Acute optic neuritis: Unmet clinical needs and model for new therapies

Steven L. Galetta, Pablo Villoslada, Netta Levin, Kenneth Shindler, Hiroshi Ishikawa, Edward Parr, Diego Cadavid, Laura J. Balcer*

*Corresponding author for this work

Research output: Contribution to journalArticlepeer-review

74 Scopus citations


Idiopathic demyelinating optic neuritis (ON) most commonly presents as acute unilateral vision loss and eye pain and is frequently associated with multiple sclerosis. Although emphasis is often placed on the good recovery of high-contrast visual acuity, persistent deficits are frequently observed in other aspects of vision, including contrast sensitivity, visual field testing, color vision, motion perception, and vision-related quality of life. Persistent and profound structural and functional changes are often revealed by imaging and electrophysiologic techniques, including optical coherence tomography, visual-evoked potentials, and nonconventional MRI. These abnormalities can impair patients' abilities to perform daily activities (e.g., driving, working) so they have important implications for patients' quality of life. In this article, we review the sequelae from ON, including clinical, structural, and functional changes and their interrelationships. The unmet needs in each of these areas are considered and the progress made toward meeting those needs is examined. Finally, we provide an overview of past and present investigational approaches for disease modification in ON.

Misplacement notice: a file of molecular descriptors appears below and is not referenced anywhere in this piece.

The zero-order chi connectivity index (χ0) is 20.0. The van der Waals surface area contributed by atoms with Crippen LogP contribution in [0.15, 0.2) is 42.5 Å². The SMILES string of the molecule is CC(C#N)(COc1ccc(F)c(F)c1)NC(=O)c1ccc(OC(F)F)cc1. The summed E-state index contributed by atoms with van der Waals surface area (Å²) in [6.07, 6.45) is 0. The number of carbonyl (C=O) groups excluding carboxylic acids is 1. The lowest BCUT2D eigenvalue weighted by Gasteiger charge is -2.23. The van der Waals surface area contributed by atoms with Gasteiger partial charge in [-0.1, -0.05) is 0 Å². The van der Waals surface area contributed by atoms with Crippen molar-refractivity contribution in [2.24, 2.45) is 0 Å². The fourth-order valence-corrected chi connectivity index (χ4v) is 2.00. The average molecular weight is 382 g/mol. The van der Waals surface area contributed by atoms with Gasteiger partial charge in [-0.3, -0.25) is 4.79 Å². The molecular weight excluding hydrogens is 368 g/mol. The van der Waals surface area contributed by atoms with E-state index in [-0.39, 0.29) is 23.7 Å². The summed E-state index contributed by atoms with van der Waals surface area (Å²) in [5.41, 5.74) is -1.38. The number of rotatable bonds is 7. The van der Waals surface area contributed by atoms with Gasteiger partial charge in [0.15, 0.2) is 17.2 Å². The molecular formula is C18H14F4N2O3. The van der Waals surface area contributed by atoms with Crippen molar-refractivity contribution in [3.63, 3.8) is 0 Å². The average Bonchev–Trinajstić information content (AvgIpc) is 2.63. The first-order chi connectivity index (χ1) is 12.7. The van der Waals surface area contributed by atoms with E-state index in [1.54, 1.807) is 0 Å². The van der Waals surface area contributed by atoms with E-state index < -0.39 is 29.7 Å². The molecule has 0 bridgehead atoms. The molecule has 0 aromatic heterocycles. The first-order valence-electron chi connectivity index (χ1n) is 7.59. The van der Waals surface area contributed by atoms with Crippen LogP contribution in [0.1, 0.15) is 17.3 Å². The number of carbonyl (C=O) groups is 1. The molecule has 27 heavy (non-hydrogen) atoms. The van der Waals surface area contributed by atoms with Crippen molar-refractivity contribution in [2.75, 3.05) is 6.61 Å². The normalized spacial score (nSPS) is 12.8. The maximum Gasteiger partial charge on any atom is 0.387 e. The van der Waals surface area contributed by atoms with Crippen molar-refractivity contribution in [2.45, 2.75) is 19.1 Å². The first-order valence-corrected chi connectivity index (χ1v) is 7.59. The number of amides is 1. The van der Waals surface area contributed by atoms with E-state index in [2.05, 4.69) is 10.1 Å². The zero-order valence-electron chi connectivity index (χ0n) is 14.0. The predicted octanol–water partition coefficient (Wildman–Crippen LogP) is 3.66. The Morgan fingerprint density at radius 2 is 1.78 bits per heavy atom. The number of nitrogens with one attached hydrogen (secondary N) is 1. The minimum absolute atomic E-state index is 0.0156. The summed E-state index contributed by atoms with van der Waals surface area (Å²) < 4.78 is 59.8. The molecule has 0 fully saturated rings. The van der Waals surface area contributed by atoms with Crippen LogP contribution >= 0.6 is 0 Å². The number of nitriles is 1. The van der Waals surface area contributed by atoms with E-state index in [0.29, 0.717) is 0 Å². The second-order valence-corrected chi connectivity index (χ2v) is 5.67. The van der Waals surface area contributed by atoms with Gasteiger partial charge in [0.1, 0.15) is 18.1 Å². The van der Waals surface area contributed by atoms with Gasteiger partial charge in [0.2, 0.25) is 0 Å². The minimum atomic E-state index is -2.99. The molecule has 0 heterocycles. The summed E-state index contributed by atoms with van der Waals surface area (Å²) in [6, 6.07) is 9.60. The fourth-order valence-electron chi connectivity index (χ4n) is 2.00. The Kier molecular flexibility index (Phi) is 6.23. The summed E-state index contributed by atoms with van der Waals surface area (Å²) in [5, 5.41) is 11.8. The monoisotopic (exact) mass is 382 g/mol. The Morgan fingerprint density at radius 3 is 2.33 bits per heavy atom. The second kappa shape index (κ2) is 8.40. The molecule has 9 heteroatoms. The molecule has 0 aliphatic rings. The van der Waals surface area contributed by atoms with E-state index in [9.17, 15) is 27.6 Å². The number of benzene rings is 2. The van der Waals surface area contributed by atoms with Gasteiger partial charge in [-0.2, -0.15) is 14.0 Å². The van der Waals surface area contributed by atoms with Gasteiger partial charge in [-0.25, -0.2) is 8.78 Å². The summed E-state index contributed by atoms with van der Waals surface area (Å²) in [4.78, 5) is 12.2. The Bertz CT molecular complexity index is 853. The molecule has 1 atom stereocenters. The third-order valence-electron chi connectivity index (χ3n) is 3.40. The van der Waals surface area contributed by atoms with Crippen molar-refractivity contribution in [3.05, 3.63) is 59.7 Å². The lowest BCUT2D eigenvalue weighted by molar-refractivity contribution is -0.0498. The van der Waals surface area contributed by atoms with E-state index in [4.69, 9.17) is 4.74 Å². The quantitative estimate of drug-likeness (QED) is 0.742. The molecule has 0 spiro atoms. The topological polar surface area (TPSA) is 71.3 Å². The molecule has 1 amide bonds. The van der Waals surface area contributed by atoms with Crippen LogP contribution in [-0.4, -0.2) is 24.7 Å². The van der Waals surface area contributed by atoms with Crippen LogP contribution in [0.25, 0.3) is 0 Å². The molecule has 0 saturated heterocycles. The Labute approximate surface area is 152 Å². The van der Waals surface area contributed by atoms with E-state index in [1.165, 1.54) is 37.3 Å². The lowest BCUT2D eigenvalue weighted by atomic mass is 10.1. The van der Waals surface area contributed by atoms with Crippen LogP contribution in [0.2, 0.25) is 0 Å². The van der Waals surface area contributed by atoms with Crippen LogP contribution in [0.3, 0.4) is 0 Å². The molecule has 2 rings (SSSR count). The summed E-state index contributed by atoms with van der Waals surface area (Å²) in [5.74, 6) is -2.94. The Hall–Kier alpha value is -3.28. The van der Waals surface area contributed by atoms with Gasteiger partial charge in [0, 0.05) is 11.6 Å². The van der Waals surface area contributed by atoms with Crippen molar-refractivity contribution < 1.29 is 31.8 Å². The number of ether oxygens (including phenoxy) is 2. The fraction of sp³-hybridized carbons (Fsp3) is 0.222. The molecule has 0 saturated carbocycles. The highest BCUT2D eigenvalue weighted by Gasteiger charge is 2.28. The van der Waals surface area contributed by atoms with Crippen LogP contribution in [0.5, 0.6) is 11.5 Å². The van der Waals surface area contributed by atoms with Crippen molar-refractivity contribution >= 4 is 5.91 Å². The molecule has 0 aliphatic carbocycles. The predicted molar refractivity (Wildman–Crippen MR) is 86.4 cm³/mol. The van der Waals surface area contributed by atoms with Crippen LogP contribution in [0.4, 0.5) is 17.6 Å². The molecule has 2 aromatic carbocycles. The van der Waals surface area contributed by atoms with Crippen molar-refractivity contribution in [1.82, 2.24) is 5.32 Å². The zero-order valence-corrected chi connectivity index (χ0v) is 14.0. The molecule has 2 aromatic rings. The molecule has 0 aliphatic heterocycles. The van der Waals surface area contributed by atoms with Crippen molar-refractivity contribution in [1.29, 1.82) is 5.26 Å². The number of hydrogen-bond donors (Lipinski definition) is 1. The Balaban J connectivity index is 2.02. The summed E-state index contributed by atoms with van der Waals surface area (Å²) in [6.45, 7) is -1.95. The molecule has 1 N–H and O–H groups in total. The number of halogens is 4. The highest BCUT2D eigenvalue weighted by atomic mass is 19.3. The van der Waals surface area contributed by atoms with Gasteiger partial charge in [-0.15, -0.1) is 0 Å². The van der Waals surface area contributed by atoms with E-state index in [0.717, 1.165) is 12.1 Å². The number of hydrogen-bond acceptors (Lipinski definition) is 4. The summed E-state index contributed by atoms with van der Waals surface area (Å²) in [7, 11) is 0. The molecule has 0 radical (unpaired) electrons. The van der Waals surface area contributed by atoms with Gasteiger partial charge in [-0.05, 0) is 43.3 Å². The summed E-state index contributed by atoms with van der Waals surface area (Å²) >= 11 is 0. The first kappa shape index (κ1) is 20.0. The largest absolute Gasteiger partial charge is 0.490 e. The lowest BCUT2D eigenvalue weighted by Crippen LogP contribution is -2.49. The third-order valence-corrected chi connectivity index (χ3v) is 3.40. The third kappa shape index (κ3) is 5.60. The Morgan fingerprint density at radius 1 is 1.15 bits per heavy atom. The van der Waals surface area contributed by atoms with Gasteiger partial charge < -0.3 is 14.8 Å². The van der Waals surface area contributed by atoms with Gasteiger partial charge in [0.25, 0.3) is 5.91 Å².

Original languageAmerican English
Article numbere135
JournalNeurology: Neuroimmunology and NeuroInflammation
Issue number4
StatePublished - 2015
Externally publishedYes

Bibliographical note

Publisher Copyright:
© 2015 American Academy of Neurology.


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